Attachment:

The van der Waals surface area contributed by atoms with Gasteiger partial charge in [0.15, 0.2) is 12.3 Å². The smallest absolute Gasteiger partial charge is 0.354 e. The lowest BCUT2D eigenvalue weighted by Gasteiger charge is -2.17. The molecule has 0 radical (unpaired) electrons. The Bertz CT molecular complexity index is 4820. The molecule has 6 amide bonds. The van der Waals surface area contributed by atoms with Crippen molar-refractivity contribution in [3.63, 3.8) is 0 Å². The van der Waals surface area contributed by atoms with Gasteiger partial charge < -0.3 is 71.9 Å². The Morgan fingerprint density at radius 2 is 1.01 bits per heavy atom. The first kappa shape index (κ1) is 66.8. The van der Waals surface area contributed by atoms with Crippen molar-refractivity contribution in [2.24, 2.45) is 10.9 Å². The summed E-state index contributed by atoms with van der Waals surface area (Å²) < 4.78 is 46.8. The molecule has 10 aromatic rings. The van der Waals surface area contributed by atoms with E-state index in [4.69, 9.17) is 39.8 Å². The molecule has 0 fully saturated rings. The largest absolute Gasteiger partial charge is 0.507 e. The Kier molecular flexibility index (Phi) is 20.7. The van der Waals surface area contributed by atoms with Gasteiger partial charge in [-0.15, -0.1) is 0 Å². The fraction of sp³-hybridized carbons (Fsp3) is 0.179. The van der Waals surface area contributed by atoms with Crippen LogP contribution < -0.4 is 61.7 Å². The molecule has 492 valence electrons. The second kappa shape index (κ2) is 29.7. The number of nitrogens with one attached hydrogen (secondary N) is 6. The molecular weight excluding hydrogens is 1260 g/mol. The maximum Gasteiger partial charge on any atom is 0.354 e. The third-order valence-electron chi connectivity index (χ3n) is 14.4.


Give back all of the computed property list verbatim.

The van der Waals surface area contributed by atoms with Gasteiger partial charge in [0.15, 0.2) is 12.3 Å². The smallest absolute Gasteiger partial charge is 0.354 e. The lowest BCUT2D eigenvalue weighted by Gasteiger charge is -2.17. The molecule has 0 radical (unpaired) electrons. The Bertz CT molecular complexity index is 4820. The molecule has 6 amide bonds. The van der Waals surface area contributed by atoms with Crippen molar-refractivity contribution in [3.63, 3.8) is 0 Å². The van der Waals surface area contributed by atoms with Gasteiger partial charge < -0.3 is 71.9 Å². The Morgan fingerprint density at radius 2 is 1.01 bits per heavy atom. The first kappa shape index (κ1) is 66.8. The van der Waals surface area contributed by atoms with Crippen molar-refractivity contribution in [2.24, 2.45) is 10.9 Å². The summed E-state index contributed by atoms with van der Waals surface area (Å²) < 4.78 is 46.8. The molecule has 10 aromatic rings. The van der Waals surface area contributed by atoms with E-state index in [4.69, 9.17) is 39.8 Å². The molecule has 0 fully saturated rings. The largest absolute Gasteiger partial charge is 0.507 e. The Kier molecular flexibility index (Phi) is 20.7. The van der Waals surface area contributed by atoms with Gasteiger partial charge in [-0.15, -0.1) is 0 Å². The fraction of sp³-hybridized carbons (Fsp3) is 0.179. The van der Waals surface area contributed by atoms with Crippen LogP contribution < -0.4 is 61.7 Å². The molecule has 492 valence electrons. The second kappa shape index (κ2) is 29.7. The number of nitrogens with one attached hydrogen (secondary N) is 6. The molecular weight excluding hydrogens is 1260 g/mol. The maximum Gasteiger partial charge on any atom is 0.354 e. The third-order valence-electron chi connectivity index (χ3n) is 14.4.